Immune Response to Recombinant Spores
To asses immunogenic properties of constructs and whether spores presenting IL-2 will act as an adjuvant we immunized
Figure 1: (A) Western blot analysis of expression of fusion gene. Spore coat proteins were extracted and analyzed by western blotting with anti-influenza M1 mAb. . Numbers of lanes refer to the strain used in experiment: 1-B. subtilis 168; 2-BNC02(CotZ-M1, ~35kDa). (B) Immunofluorescence staining of recombinant spores. Purified spores were incubated with anti-influenza M1 mAb, followed by anti-mouse Cy3 conjugates. Spores were visualized by phase contrast (PC) and immunofluorescence (IF) microscopy. The same exposure time was used for all IF images. Scale bar 10μm.
Figure 2: IFN-γ response of sensitized mouse splenocytes to M1 as assessed by the ELISpot. The splenocytes were isolated from mice orally immunized with 168 spores (black closed bar), BNC02 (CotZ-M1) (grey closed bar) or 1∶1 mixture of BNC02 and BKH121(CotB-IL-2) (light-gray closed bar). Cells were incubated with purified M1 protein for 48 h and then the IFN-γ-secreting cells were enumerated by ELISpot procedure. Error bars represent standard deviation. * p-value < 0.05, ** p-value < 0.01 against 168(wt).
orally mice either with spores presenting M1 antigen (BNC02), mixture of spores presenting M1 antigen and interleukin 2 (BNC02+BKH121) or non-recombinant spores (168). To test induction of cellular immune response we conducted IFN-γ ELISpot using splenocytes from immunized mice. A significant increase in the number of IFN-γ-secreting cells stimulated with recombinant M1 was observed in case of mice immunized with BNC02 spores [Figure 2]. These results suggest the induction of specific cell-mediated immune response. Moreover, when co-administered with BHK121, spores presenting M1 protein increased the strength of observed immune response. The key question is whether observed response would provide a robust therapeutic or protective immunity? In our opinion spores constructed in this research rather have the potential to serve as a specific immunostimulant adjunctive the standard immunization procedures than as a standalone oral vaccine.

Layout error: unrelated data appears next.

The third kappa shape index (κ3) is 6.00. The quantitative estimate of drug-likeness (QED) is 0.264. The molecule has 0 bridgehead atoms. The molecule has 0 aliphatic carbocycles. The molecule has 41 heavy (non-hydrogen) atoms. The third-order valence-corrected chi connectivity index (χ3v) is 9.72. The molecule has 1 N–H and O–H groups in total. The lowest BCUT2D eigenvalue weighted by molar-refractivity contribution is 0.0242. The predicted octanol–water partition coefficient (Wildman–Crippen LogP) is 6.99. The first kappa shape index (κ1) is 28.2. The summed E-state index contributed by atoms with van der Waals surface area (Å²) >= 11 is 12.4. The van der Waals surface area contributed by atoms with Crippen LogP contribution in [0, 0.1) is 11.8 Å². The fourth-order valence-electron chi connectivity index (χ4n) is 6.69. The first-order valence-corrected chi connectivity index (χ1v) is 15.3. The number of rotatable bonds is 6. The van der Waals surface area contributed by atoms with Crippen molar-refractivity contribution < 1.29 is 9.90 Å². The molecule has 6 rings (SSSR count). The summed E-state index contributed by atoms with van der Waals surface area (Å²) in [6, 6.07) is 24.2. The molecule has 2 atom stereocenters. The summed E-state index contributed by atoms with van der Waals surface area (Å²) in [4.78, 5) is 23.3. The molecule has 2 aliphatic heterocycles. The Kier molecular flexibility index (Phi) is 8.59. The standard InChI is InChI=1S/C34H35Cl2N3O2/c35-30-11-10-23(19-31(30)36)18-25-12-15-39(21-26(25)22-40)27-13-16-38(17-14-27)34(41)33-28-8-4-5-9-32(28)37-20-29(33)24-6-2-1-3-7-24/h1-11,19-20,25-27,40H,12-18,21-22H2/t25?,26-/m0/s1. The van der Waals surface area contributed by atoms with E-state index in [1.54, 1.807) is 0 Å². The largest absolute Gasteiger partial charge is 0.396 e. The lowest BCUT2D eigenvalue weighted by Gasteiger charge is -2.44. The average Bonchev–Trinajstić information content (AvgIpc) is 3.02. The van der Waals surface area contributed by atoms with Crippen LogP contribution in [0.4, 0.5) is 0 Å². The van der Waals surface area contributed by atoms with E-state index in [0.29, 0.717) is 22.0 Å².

In summary, the system presented in this work seems to be a promising candidate as a formulation stimulating the immune system to fight the infection with influenza virus. Although co administration of IL-2 presenting spores as an adjuvant increases the efficiency of immunization, further research is required to assess protective and therapeutic potentials of such formulation.
Acknowledgements
The research was supported by the Polish National Center for Research and Development grant no LIDER/016/489/L-4/12/ NCBR/2013.
Project supported by to Foundation for Polish Science (FNP).
We express our thanks to prof. Boguslaw Szewczyk and prof. Michal Obuchowski for their advices and encouragement during realization of this project.
Conflict of Interests
The authors declare that they have no conflict of interests.
Ethical Approval
The animal procedures protocol was approved by the Committee on the Ethics of Animal Experiments of the Medical University of Gdansk (Permit Number: 3/2014).